I raked a load of bark dust over my flower beds. Thankfully, I wore gloves and spared myself blisters. I dripped sweat, got a first-class kink in my lower back and suffered from stiff shoulders the next day. Must have been hard work.

When I watch movies of life in the pioneer days or earlier, I shudder to think of living in such a time. I like having time to sit on the deck and read a book. Those people sat down and fell asleep because their bodies needed to rest.

What constitutes hard work in an era when most of the desirable jobs involve a high-percentage of sitting and utilizing brain power rather than brawn?

This is my take on this subject. Five things that might mean you’ve worked hard:

Something gets accomplished

It might just be all the clothes washed, dried, folded and put in their appropriate spots. This is one task I would have despised as a pioneer. Washboard anyone? I’ll pass.

Visible results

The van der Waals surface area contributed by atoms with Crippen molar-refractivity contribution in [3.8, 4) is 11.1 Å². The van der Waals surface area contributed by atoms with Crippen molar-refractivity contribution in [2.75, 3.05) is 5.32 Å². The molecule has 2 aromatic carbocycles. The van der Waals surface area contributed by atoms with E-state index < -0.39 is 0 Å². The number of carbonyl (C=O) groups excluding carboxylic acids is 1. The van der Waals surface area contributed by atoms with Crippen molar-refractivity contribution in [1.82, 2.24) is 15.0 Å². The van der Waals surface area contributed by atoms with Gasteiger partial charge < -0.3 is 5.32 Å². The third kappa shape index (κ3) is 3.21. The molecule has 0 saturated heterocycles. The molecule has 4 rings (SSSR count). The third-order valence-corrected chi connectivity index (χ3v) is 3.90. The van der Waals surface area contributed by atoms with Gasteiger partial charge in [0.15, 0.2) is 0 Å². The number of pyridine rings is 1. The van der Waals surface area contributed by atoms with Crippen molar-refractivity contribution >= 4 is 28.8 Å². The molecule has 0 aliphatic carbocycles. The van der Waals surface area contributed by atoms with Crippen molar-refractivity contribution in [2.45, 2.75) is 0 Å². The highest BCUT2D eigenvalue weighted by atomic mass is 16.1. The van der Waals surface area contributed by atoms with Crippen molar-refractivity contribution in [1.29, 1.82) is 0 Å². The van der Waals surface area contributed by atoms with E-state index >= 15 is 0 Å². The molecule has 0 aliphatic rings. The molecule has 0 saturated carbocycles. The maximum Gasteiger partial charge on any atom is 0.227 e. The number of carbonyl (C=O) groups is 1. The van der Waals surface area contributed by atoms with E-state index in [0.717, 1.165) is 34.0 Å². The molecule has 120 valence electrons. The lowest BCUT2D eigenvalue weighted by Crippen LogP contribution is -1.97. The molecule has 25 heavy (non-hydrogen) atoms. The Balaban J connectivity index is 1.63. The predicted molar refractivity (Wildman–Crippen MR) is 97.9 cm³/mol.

Some people might say this is the same thing, but I think there’s a difference. After all, anyone who’s done laundry knows that all the clothes are never done. What happens when you get ready for bed on wash day? Right. You throw a bunch of dirty clothes in the hamper.

I wrote three blog posts today. Then I put them up on my website, programming them to automatically post on the appropriate day. I can show you this using the “All Posts” tab on my WordPress dashboard.

You feel it physically

Let’s face it, they don’t call that hour-long kickboxing class a workout for nothing. You will work your body. You will sweat. You will grunt. If it’s been awhile since you did it, you will groan for a few days to come.

Things like accounting and marketing don’t require the use of the same muscles as your cardio class. They do, however, make your brain sweat. My eyes feel like crossing after looking at the computer screen too long. I’m feeling it in my body.

Someone pays you to do it

Okay, I personally hate this one. I don’t consider some things people are paid for “work.” For instance, sitting at a front desk, smiling at people and showing them to the right room.  I know people who get paid to do this. I do consider revising and editing my manuscript brain-straining labor, and no one has yet to pay me for doing it.

Satisfaction follows on its heels